It’s an Old World model embedded into a 21st-century criminal
justice system, one that critics have complained threatens basic
BY CHASE PURDY
The Roanoke Times
She leafed through the contents of a manila folder
from the driver’s seat of her truck, which idled in the parking lot of a
squat motel on a lonely autumn night. The whiff of bygone cigarettes
clung to the interior air. A trail of exhaust drifted languidly against
red taillights and off into the clear night.
Teresa St. Clair-Lavender paused to examine a photo.
Donald P. Ward, a ruddy man with cropped hair, stared back at her. He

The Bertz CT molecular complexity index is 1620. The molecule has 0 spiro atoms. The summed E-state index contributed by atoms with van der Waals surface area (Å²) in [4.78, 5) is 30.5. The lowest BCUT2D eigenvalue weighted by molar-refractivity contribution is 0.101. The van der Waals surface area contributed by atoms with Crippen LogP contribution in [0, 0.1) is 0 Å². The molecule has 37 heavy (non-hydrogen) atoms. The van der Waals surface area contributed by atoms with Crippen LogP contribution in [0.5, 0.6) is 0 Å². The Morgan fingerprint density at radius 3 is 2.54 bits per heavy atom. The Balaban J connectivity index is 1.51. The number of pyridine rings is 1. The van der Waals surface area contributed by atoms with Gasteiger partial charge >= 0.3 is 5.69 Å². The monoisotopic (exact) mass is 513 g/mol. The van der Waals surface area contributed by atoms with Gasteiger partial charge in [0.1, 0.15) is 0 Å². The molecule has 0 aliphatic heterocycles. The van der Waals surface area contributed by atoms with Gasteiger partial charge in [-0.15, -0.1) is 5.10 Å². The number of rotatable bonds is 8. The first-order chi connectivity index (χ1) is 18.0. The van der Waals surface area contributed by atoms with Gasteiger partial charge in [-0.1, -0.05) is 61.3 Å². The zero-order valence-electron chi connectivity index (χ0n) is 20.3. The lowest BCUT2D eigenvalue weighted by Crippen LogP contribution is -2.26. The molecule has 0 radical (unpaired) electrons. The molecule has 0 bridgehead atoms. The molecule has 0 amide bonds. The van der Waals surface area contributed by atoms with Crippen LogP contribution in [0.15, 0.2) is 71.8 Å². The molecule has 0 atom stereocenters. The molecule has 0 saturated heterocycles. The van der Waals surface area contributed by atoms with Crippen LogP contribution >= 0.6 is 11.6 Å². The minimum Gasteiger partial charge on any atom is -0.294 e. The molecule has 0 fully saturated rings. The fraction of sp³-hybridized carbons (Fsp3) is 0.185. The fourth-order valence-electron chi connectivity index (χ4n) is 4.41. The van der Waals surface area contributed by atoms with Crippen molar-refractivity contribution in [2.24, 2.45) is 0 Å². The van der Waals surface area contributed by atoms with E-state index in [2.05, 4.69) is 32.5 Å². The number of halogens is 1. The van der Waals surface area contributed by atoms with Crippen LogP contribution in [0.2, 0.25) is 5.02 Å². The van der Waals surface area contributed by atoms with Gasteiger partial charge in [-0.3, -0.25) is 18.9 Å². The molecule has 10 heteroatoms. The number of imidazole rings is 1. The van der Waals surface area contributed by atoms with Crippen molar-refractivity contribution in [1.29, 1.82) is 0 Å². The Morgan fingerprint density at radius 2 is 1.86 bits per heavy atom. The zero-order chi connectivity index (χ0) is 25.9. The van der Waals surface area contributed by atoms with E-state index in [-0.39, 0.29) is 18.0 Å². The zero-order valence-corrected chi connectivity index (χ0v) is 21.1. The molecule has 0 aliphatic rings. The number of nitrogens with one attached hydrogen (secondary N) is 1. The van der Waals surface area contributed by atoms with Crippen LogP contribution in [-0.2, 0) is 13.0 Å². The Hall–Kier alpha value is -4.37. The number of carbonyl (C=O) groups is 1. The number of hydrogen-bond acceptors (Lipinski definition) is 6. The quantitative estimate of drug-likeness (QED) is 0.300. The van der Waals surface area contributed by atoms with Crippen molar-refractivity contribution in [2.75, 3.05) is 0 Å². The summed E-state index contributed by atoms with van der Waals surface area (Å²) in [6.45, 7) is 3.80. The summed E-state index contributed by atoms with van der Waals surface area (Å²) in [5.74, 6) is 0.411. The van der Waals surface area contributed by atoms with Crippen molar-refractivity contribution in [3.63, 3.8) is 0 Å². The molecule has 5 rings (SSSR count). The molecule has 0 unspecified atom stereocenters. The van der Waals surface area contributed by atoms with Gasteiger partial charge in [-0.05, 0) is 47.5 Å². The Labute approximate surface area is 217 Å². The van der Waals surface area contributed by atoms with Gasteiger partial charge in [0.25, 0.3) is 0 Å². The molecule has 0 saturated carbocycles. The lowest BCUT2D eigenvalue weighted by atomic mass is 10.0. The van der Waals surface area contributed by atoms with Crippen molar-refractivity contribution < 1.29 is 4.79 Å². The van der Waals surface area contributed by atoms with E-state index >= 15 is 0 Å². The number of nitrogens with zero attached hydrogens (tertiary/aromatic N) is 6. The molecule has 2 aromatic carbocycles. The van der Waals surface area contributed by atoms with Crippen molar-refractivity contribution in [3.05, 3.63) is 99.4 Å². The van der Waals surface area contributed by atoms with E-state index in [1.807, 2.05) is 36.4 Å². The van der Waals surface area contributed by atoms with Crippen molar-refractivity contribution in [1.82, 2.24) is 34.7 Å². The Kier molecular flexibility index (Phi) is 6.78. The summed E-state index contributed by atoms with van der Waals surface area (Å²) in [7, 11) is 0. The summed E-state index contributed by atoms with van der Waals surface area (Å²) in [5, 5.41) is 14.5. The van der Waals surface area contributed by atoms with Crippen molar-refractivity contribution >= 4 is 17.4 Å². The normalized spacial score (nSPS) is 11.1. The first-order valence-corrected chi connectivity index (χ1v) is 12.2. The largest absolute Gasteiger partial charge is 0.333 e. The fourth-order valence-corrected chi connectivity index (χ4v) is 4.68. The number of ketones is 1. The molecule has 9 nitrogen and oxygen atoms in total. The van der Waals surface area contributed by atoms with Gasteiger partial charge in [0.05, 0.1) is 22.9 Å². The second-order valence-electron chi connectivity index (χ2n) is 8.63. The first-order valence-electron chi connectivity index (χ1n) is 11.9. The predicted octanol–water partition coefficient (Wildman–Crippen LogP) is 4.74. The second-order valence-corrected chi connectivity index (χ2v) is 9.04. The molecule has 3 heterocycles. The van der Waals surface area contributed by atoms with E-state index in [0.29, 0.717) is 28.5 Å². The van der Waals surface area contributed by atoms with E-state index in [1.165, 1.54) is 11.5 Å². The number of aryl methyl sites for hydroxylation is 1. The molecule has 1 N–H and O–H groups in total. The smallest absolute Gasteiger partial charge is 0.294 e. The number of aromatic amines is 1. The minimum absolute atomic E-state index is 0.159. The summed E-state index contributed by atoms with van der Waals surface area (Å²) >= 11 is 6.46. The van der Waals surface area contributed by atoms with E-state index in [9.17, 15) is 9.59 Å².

was a fugitive wanted in Tennessee for a handful of minor crimes, but
St. Clair-Lavender didn’t know this when her company agreed to bond him
out of Roanoke City Jail for $1,000. Neither did city authorities. Word
traveled fast, though, and so did she.
This is a typical day for St. Clair-Lavender. This is how she earns a living.
She and the 15 or so bail bondsmen across the
Roanoke Valley keep tabs on hundreds of people who paid bond for release
from jail. The majority will show up for their court dates, as
promised. Some, though, will run and hide. Sometimes in broad
daylight. Sometimes in attics. And sometimes, if they’re really
desperate, between water bed mattresses or packed into layers of pink
housing insulation. It is a game of cat and mouse that stretches back
Read the rest of the story in The Roanoke Times.